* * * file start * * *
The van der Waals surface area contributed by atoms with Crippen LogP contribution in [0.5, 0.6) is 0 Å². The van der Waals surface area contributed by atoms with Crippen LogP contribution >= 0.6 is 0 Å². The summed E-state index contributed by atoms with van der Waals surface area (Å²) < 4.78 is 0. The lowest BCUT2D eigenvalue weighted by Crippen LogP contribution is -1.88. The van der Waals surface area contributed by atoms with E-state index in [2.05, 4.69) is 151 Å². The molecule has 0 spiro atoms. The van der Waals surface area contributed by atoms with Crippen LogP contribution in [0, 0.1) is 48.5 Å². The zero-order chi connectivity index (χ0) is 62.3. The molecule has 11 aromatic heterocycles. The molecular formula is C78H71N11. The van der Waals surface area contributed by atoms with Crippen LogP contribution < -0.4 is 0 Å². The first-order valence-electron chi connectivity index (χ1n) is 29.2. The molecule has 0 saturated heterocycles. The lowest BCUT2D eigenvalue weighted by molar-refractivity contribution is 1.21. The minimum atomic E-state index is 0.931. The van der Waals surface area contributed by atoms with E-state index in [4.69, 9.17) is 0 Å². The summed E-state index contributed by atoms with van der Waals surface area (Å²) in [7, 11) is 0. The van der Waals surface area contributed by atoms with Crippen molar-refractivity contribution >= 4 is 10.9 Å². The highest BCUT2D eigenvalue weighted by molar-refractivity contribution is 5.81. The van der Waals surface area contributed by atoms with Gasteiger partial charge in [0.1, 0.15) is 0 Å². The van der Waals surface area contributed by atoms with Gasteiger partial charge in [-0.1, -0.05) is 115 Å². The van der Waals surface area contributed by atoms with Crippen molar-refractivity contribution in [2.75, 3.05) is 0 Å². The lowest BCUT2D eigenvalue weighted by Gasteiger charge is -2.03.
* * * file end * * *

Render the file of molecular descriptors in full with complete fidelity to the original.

The van der Waals surface area contributed by atoms with Crippen LogP contribution in [0.5, 0.6) is 0 Å². The van der Waals surface area contributed by atoms with Crippen LogP contribution >= 0.6 is 0 Å². The summed E-state index contributed by atoms with van der Waals surface area (Å²) < 4.78 is 0. The lowest BCUT2D eigenvalue weighted by Crippen LogP contribution is -1.88. The van der Waals surface area contributed by atoms with E-state index in [2.05, 4.69) is 151 Å². The molecule has 0 spiro atoms. The van der Waals surface area contributed by atoms with Crippen LogP contribution in [0, 0.1) is 48.5 Å². The zero-order chi connectivity index (χ0) is 62.3. The molecule has 11 aromatic heterocycles. The molecular formula is C78H71N11. The van der Waals surface area contributed by atoms with Crippen LogP contribution < -0.4 is 0 Å². The first-order valence-electron chi connectivity index (χ1n) is 29.2. The molecule has 0 saturated heterocycles. The lowest BCUT2D eigenvalue weighted by molar-refractivity contribution is 1.21. The minimum atomic E-state index is 0.931. The van der Waals surface area contributed by atoms with E-state index in [4.69, 9.17) is 0 Å². The summed E-state index contributed by atoms with van der Waals surface area (Å²) in [7, 11) is 0. The van der Waals surface area contributed by atoms with Crippen molar-refractivity contribution >= 4 is 10.9 Å². The highest BCUT2D eigenvalue weighted by molar-refractivity contribution is 5.81. The van der Waals surface area contributed by atoms with Gasteiger partial charge in [0.1, 0.15) is 0 Å². The van der Waals surface area contributed by atoms with Gasteiger partial charge in [-0.1, -0.05) is 115 Å². The van der Waals surface area contributed by atoms with Crippen molar-refractivity contribution in [2.75, 3.05) is 0 Å². The lowest BCUT2D eigenvalue weighted by Gasteiger charge is -2.03.